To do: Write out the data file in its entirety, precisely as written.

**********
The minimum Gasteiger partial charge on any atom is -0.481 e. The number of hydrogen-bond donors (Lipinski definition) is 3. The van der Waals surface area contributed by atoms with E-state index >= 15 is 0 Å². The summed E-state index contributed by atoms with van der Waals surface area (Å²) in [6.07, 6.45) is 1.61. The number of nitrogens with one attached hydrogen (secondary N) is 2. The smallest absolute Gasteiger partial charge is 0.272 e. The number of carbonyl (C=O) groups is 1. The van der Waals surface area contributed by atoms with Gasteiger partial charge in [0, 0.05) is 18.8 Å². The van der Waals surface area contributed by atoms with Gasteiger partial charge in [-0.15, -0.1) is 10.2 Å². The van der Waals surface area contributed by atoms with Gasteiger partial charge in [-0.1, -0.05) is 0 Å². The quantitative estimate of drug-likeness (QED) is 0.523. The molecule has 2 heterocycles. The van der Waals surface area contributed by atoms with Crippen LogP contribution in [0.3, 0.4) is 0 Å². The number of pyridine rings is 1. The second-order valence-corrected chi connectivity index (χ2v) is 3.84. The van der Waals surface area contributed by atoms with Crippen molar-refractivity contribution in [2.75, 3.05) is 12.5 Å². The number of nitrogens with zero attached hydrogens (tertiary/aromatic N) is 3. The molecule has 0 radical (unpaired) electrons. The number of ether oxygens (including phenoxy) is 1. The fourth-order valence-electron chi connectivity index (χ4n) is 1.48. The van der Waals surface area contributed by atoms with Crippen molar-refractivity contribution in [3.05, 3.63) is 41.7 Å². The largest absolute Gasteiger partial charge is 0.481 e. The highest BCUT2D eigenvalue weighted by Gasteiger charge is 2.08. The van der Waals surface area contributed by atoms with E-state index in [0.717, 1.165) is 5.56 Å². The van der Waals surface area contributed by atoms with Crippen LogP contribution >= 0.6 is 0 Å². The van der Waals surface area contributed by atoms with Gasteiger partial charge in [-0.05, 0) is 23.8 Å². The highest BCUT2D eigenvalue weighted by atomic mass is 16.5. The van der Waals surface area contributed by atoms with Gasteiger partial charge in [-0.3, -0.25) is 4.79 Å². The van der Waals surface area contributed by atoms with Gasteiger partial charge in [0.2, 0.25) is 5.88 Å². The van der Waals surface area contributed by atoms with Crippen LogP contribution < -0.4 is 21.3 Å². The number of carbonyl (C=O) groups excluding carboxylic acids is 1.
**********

The minimum Gasteiger partial charge on any atom is -0.481 e. The number of hydrogen-bond donors (Lipinski definition) is 3. The van der Waals surface area contributed by atoms with E-state index >= 15 is 0 Å². The summed E-state index contributed by atoms with van der Waals surface area (Å²) in [6.07, 6.45) is 1.61. The number of nitrogens with one attached hydrogen (secondary N) is 2. The smallest absolute Gasteiger partial charge is 0.272 e. The number of carbonyl (C=O) groups is 1. The van der Waals surface area contributed by atoms with Gasteiger partial charge in [0, 0.05) is 18.8 Å². The van der Waals surface area contributed by atoms with Gasteiger partial charge in [-0.15, -0.1) is 10.2 Å². The van der Waals surface area contributed by atoms with Gasteiger partial charge in [-0.1, -0.05) is 0 Å². The quantitative estimate of drug-likeness (QED) is 0.523. The molecule has 2 heterocycles. The van der Waals surface area contributed by atoms with Crippen LogP contribution in [0.3, 0.4) is 0 Å². The number of pyridine rings is 1. The second-order valence-corrected chi connectivity index (χ2v) is 3.84. The van der Waals surface area contributed by atoms with Crippen molar-refractivity contribution in [2.75, 3.05) is 12.5 Å². The number of nitrogens with zero attached hydrogens (tertiary/aromatic N) is 3. The molecule has 0 radical (unpaired) electrons. The number of ether oxygens (including phenoxy) is 1. The fourth-order valence-electron chi connectivity index (χ4n) is 1.48. The van der Waals surface area contributed by atoms with Crippen molar-refractivity contribution in [3.05, 3.63) is 41.7 Å². The largest absolute Gasteiger partial charge is 0.481 e. The highest BCUT2D eigenvalue weighted by Gasteiger charge is 2.08. The van der Waals surface area contributed by atoms with E-state index in [0.717, 1.165) is 5.56 Å². The van der Waals surface area contributed by atoms with Crippen LogP contribution >= 0.6 is 0 Å². The van der Waals surface area contributed by atoms with Gasteiger partial charge in [-0.05, 0) is 23.8 Å². The highest BCUT2D eigenvalue weighted by atomic mass is 16.5. The van der Waals surface area contributed by atoms with Gasteiger partial charge in [-0.3, -0.25) is 4.79 Å². The van der Waals surface area contributed by atoms with Gasteiger partial charge in [0.2, 0.25) is 5.88 Å². The van der Waals surface area contributed by atoms with Crippen LogP contribution < -0.4 is 21.3 Å². The number of carbonyl (C=O) groups excluding carboxylic acids is 1.